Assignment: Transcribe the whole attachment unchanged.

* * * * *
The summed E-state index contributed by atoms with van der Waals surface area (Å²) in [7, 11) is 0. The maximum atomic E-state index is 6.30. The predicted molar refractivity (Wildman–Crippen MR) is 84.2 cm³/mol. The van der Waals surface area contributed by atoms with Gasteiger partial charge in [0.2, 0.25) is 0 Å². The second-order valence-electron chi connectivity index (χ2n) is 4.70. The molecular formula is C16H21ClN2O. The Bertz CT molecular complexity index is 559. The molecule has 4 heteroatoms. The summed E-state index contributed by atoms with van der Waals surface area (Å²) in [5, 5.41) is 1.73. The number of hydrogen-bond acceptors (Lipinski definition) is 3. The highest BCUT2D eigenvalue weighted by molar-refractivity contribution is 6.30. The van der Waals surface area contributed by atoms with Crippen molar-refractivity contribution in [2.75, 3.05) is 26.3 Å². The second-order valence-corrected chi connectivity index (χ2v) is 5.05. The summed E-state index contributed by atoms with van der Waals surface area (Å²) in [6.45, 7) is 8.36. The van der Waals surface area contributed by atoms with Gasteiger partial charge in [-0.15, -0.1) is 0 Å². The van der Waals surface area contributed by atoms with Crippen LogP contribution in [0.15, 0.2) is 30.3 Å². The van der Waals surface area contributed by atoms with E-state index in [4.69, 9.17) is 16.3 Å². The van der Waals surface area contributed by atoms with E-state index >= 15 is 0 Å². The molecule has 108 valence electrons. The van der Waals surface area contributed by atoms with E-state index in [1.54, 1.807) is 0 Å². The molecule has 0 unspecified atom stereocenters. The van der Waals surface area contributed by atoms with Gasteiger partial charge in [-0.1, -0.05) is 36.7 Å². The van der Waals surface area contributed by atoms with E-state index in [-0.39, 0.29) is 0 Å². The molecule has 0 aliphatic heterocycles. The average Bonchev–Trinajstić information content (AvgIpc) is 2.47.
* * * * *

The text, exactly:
The summed E-state index contributed by atoms with van der Waals surface area (Å²) in [7, 11) is 0. The maximum atomic E-state index is 6.30. The predicted molar refractivity (Wildman–Crippen MR) is 84.2 cm³/mol. The van der Waals surface area contributed by atoms with Gasteiger partial charge in [0.2, 0.25) is 0 Å². The second-order valence-electron chi connectivity index (χ2n) is 4.70. The molecular formula is C16H21ClN2O. The Bertz CT molecular complexity index is 559. The molecule has 4 heteroatoms. The summed E-state index contributed by atoms with van der Waals surface area (Å²) in [5, 5.41) is 1.73. The number of hydrogen-bond acceptors (Lipinski definition) is 3. The highest BCUT2D eigenvalue weighted by molar-refractivity contribution is 6.30. The van der Waals surface area contributed by atoms with Crippen molar-refractivity contribution in [2.75, 3.05) is 26.3 Å². The second-order valence-corrected chi connectivity index (χ2v) is 5.05. The summed E-state index contributed by atoms with van der Waals surface area (Å²) in [6.45, 7) is 8.36. The van der Waals surface area contributed by atoms with Gasteiger partial charge in [-0.15, -0.1) is 0 Å². The van der Waals surface area contributed by atoms with Crippen LogP contribution in [0.15, 0.2) is 30.3 Å². The van der Waals surface area contributed by atoms with E-state index in [4.69, 9.17) is 16.3 Å². The van der Waals surface area contributed by atoms with E-state index >= 15 is 0 Å². The molecule has 108 valence electrons. The van der Waals surface area contributed by atoms with E-state index in [1.54, 1.807) is 0 Å². The molecule has 0 unspecified atom stereocenters. The van der Waals surface area contributed by atoms with Gasteiger partial charge in [-0.1, -0.05) is 36.7 Å². The van der Waals surface area contributed by atoms with E-state index in [-0.39, 0.29) is 0 Å². The molecule has 0 aliphatic heterocycles. The average Bonchev–Trinajstić information content (AvgIpc) is 2.47.